Very impressive presentation and got interest in your view to Shin. I was born in Japan and grew with parents of Jodo-Shin Buddism, however I do not have much educational knowledge about Shin. My question is what of Shin has struck you most and what will be next challenge on Shin. In other word, if you would have any particular even personal experience, it is when and how?

Yasutaka K.

That’s a great question. I’m going to channel the words of David Matsumoto who was one of my teachers and is also the current President of the Institute of Buddhist Studies. David Matsumoto says that Shinran is the most interesting person he’s ever met. And I like that response because it speaks to his appreciation not just for Shinran as a historical figure, but as a religious thinker. That’s one of the things that I find interesting about Shinshū — it is the way in which certain Buddhist ideas are articulated or problematized, or sort of pushed to a logical extreme almost within the context or within the conversation of the long view of Mahayana history. That’s the intellectual answer, although the real answer is that when I first came into contact on a personal level with Jōdo Shinshū it felt like ‘coming home’ in a way that no other Buddhist tradition has had. It’s not something that I can articulate in a very of coherent way.

As far as the future — I get a little squeamish when people ask me about the future. I think about how I was supposed to give a talk last summer about the future of American Buddhism, and I had been invited to give that talk before the pandemic, so I spent a good amount of time saying how nobody predicted this unless you were an epidemiologist, so I think it can be challenging to really predict the future in a reasonable way. I have hope for what Jōdo Shinshū might contribute and what we might be able to learn from Asian American Buddhists, from Jōdo Shinshū Buddhists. I have hope that we’ll be able to actually listen in a way in the future that we have not been able to in the past. — Dr. Scott Mitchell

What are the roles of mothers to their daughters in terms of transmitting a certain kind of relationship with the Jōdo Shinshū — do you see that coming through the records that are available to you? Do people talk about the daughters coming in to take over once their mothers have retired or passed on and is there is an alive discussion at this time?

Jessica M.

That’s a really great question, and I don’t know I don’t know if I can answer the question about the contemporary scene. I feel like that’s a different question, and in terms of the historical material, there’s actually one chapter that I’m working on has to do with what is referred to in the Bussei as the “nisei problem”. The nisei problem is basically racism, it’s nisei authors talking about how they’re being discriminated against and can’t get jobs they can’t, you know, join unions and housing problems. And also one of the problems that nisei face is they can’t find wives. So, I write about how that very way of framing the “nisei problem” in hetero-normative gendered language is in and of itself a problem because it obscures the other half of the equation — it obscures the issue that this is not really the nisei problem, but rather it’s the nisei man problem, the male nisei problem.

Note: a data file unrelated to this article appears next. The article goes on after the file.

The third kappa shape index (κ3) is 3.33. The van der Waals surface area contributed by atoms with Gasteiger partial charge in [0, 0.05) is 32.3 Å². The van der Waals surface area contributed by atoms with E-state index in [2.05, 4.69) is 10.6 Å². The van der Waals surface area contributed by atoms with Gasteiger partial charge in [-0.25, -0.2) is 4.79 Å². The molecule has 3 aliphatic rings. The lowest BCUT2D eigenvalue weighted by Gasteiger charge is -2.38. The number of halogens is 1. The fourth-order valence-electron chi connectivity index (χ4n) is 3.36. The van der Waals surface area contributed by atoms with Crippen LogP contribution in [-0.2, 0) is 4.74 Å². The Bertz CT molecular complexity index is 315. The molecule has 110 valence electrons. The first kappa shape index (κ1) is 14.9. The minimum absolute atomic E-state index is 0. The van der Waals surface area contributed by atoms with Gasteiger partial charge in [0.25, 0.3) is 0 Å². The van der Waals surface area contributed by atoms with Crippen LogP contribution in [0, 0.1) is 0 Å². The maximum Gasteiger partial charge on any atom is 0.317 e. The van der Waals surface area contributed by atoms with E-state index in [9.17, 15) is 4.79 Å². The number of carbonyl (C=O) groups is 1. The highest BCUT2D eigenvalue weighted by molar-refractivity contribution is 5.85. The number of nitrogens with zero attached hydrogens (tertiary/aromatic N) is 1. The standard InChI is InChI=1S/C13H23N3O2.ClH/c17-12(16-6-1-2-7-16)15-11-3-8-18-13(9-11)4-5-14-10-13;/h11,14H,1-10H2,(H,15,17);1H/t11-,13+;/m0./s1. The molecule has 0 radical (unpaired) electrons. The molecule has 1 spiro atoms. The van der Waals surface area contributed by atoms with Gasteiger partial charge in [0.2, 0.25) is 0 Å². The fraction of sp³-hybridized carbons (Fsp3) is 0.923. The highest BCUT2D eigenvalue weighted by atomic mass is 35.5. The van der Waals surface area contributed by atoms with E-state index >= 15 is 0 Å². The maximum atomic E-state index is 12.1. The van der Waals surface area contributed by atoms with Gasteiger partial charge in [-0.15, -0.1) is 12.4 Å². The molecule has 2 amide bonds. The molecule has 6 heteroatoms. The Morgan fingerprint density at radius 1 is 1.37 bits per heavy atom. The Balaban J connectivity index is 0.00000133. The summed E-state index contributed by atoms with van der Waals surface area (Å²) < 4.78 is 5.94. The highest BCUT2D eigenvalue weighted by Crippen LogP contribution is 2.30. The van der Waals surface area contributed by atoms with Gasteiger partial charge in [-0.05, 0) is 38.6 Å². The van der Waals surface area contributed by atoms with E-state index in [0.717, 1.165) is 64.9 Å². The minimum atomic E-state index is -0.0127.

It raises that question of are women having a similar problem? And I start this part of the book off by pointing out that there’s some very quintessentially 1950s era gender normative stuff in the Bussei, which is depressing, quite frankly. Both because of the way it perpetuates certain gender stereotypes, but also because of the way it obscures what was happening behind the scenes. And so that’s definitely something that I want to talk about in the book, and I’m still thinking about the best way to approach that material. But I think that Jane Imamura and her mother are really good places to go to for this kind of lineage because they very much embody that. Shinobu Matsuura is this person who literally opens her home to allow for this weird collection of her daughter and her husband to translate sutras, and all of these Alan Watts characters — all these other guys to come in and do all of this stuff.

And then she’s the one who takes it upon herself to go to Japan and get the image that’s in the naijin of the of the Berkeley temple. That’s foundational stuff, and her daughter does a lot of the same stuff. Jane was a frequent contributor to the Bussei, so this is where I wanted to get to Jessie Starling’s work with bōmori and sort of think about how even though there’s aspects of the Bussei which are very, very gender normative and problematic in some ways, there’s also this other stuff where you can see that Jane and her mother were taking on leadership roles within the religious community. I want to unpack that. And, finally, I also want to look at the way in which different kinds of labour are devalued. Most of the early volumes of the Bussei will list the editor and the copy editors and the typists – and most of the typists happened to be women. And I think it becomes this standard practice to say “that’s women’s work” and we’re going to devalue it, not take it seriously. And part of what I want to argue is that we need to take that seriously because if they didn’t have typists then we wouldn’t have the Bussei. Alan Watts is nobody without an editor, none of this happens without somebody else’s labour and that’s as much a part of the story, as you know, the by lines and the crazy things that Alan Watts talks about. Those are the things that I absolutely want to draw out. — Dr. Scott Mitchell